All you need in the world is love and laughter. That's all anybody needs. To have love in one hand and laughter in the other.
As soon as white folks say a play's good, the theater is jammed with blacks and whites.
Between speeches and awards, you can find something to do every other week. It's hard to write. Your focus gets splintered. Once you put one thing in your calendar, that month is gone.
Blacks have traditionally had to operate in a situation where whites have set themselves up as the custodians of the black experience.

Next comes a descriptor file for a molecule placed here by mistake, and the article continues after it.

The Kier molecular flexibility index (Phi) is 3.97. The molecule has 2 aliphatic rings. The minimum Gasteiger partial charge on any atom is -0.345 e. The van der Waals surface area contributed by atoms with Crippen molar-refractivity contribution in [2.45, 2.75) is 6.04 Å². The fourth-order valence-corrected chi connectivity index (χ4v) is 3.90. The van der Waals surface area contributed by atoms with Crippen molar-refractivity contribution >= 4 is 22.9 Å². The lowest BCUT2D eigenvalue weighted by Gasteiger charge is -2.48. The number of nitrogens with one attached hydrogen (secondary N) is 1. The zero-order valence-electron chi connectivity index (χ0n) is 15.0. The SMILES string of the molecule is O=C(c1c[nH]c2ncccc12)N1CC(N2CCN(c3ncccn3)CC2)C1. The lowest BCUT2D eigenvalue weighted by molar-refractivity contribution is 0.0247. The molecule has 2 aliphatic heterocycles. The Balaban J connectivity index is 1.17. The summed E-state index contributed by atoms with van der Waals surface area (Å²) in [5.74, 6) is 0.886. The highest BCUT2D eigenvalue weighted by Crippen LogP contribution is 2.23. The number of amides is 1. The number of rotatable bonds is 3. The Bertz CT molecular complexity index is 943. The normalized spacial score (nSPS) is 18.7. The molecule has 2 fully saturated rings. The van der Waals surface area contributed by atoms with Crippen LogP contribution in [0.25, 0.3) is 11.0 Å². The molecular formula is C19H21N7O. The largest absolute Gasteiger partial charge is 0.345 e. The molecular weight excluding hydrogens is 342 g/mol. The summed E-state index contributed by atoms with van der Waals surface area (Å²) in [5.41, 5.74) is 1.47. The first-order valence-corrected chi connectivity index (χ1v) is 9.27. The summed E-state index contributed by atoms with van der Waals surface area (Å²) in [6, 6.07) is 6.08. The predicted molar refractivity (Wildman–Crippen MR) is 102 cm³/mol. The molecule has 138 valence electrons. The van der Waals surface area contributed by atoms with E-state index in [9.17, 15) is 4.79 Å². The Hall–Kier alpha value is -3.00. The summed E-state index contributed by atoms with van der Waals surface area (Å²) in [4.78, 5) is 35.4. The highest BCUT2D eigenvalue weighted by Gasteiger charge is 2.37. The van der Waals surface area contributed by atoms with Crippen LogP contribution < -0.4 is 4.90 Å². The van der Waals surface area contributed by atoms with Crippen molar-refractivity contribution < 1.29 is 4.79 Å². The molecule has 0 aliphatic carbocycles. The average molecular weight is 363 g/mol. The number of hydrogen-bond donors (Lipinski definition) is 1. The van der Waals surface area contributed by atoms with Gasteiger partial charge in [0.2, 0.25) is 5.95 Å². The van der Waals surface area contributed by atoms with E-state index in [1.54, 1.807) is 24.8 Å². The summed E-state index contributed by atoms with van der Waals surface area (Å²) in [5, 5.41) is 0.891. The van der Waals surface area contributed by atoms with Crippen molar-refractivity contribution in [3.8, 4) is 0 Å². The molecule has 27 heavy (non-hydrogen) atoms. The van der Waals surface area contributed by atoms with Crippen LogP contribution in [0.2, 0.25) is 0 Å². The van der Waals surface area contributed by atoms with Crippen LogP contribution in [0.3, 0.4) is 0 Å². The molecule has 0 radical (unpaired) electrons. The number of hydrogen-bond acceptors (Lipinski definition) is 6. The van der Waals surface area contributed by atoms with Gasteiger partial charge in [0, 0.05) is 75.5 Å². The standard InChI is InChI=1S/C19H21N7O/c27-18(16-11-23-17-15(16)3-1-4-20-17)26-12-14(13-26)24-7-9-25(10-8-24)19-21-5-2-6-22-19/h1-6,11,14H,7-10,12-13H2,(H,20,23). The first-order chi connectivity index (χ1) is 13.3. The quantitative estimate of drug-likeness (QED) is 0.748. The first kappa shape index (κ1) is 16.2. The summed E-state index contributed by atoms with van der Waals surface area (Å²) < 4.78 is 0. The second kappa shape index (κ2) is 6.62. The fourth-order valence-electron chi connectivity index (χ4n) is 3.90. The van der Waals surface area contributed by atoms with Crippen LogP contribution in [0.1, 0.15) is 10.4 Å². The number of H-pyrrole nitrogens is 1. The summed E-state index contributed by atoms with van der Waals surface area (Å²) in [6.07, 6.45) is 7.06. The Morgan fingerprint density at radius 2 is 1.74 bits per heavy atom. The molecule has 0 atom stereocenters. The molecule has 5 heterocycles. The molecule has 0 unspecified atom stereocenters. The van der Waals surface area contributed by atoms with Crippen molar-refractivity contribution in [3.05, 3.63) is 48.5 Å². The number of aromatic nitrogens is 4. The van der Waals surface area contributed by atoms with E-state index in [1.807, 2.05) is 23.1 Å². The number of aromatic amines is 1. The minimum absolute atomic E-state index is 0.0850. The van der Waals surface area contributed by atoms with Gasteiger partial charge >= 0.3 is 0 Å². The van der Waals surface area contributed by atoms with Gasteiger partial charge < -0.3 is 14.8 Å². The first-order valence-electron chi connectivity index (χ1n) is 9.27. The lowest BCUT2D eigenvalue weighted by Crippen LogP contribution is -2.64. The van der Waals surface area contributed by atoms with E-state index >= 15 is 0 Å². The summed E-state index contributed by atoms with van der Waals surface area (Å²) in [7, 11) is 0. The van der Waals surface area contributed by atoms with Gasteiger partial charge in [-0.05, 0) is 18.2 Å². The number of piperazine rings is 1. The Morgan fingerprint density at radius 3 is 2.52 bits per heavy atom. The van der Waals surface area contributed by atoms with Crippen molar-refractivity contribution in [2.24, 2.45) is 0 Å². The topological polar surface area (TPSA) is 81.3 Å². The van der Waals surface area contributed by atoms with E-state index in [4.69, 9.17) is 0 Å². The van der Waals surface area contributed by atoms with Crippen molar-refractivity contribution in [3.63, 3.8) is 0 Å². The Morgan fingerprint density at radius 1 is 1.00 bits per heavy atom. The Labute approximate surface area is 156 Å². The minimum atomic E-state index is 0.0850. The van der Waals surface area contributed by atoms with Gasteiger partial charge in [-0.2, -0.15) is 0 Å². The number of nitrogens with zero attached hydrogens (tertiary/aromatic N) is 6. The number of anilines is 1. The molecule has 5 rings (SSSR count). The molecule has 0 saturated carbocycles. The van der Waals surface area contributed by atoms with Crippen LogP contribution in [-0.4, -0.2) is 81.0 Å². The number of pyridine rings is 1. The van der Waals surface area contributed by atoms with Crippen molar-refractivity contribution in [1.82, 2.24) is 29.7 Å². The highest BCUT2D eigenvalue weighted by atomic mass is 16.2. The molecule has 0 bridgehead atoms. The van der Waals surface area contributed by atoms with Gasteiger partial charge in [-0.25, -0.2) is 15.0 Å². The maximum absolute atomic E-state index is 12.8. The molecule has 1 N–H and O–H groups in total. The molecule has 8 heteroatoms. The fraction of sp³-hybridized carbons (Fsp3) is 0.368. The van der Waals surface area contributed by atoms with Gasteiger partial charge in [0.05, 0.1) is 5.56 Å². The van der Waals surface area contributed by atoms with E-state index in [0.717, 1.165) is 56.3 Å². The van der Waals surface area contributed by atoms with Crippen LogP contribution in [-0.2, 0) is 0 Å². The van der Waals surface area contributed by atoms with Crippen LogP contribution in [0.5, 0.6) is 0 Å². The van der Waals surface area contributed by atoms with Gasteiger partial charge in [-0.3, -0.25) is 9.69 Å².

For me, the original play becomes an historical document: This is where I was when I wrote it, and I have to move on now to something else.
I first got involved in theater in 1968, at the height of a social tumult. I was a poet.
I know some things when I start. I know, let's say, that the play is going to be a 1970s or a 1930s play, and it's going to be about a piano, but that's it. I slowly discover who the characters are as I go along.
Jazz in itself is not struggling. That is, the music itself is not struggling. It's the attitude that's in trouble. My plays insist that we should not forget or toss away our history.
Suffice it to say, I'm not poor.
Memorable Quotations: African-American Writers
African-American Writers (Kindle Book)
Memorable Quotations: Playwrights (A - H)
Memorable Quotations: Playwrights (I - P)
Memorable Quotations: Playwrights (Q - Z)
Memorable Quotations: Playwrights of the Past